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Two way offbeat PNs: Kronberger 63 and Abell 19

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#1 astrovienna

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Posted 23 May 2020 - 08:22 AM

Kn63 was discovered around 2010 by Matthias Kronberger of the Deep Sky Hunters group. It's acquired the nickname “Medallion Nebula,” apparently because of its location near the neck of Orion. The progenitor star appears to be the very faint blue star at center.  It’s about 6 arc minutes in diameter, and is so faint that it barely registers even in long exposure CCD images. OIII is much stronger than Ha (which isn’t saying much!).  I found only two images of this PN other than the verification image taken with the Kitt Peak 2.1m reflector - a very nice one by Peter Goodhew on Abin and a very deep one from CHART32 with the 32-inch reflector in Chile.

 

https://pbase.com/sk...image/170728796

 

This image uses OIII for luminance for the PN and maps Ha:OIII:OIII to R:G:B for color. The stars are separate RGB data.  Full details on capture and processing are at the link.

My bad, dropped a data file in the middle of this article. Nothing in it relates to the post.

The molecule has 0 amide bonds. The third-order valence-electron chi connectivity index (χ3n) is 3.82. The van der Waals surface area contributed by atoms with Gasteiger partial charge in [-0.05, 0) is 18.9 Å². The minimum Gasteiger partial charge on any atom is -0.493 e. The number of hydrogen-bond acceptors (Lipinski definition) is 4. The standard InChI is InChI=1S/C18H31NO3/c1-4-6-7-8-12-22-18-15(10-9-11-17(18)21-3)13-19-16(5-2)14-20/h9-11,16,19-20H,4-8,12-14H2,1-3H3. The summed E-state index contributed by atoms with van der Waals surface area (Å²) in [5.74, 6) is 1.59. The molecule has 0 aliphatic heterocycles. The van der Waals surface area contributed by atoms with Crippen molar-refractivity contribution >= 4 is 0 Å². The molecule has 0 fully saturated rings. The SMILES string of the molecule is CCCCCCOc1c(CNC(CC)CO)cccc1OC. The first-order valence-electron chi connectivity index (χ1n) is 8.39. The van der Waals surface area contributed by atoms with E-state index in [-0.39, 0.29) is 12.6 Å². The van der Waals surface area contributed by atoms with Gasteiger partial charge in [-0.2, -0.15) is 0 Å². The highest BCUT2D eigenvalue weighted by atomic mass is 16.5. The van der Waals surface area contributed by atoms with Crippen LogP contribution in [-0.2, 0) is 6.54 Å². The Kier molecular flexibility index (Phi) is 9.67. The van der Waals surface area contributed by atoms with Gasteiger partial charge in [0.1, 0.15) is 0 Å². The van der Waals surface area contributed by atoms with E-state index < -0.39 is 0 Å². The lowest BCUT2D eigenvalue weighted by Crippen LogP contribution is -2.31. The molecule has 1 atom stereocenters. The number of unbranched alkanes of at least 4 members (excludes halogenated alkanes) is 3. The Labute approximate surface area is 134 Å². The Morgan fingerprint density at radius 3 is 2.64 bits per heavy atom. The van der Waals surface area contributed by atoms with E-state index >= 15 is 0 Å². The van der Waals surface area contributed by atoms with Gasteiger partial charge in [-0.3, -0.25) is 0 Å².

Kevin

Attached Thumbnails

  • Kn63.jpg

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#2 astrovienna

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Posted 23 May 2020 - 08:22 AM

If you're wondering how faint "faint" really is, here's a single 20-minute OIII image - one of the best! I can't even imagine what magnitude this PN is.

https://pbase.com/image/170731062

Attached Thumbnails

  • Raw Frame Stretched OIII_frame29_reduced.jpg

Edited by astrovienna, 23 May 2020 - 08:24 AM.

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#3 astrovienna

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Posted 23 May 2020 - 08:27 AM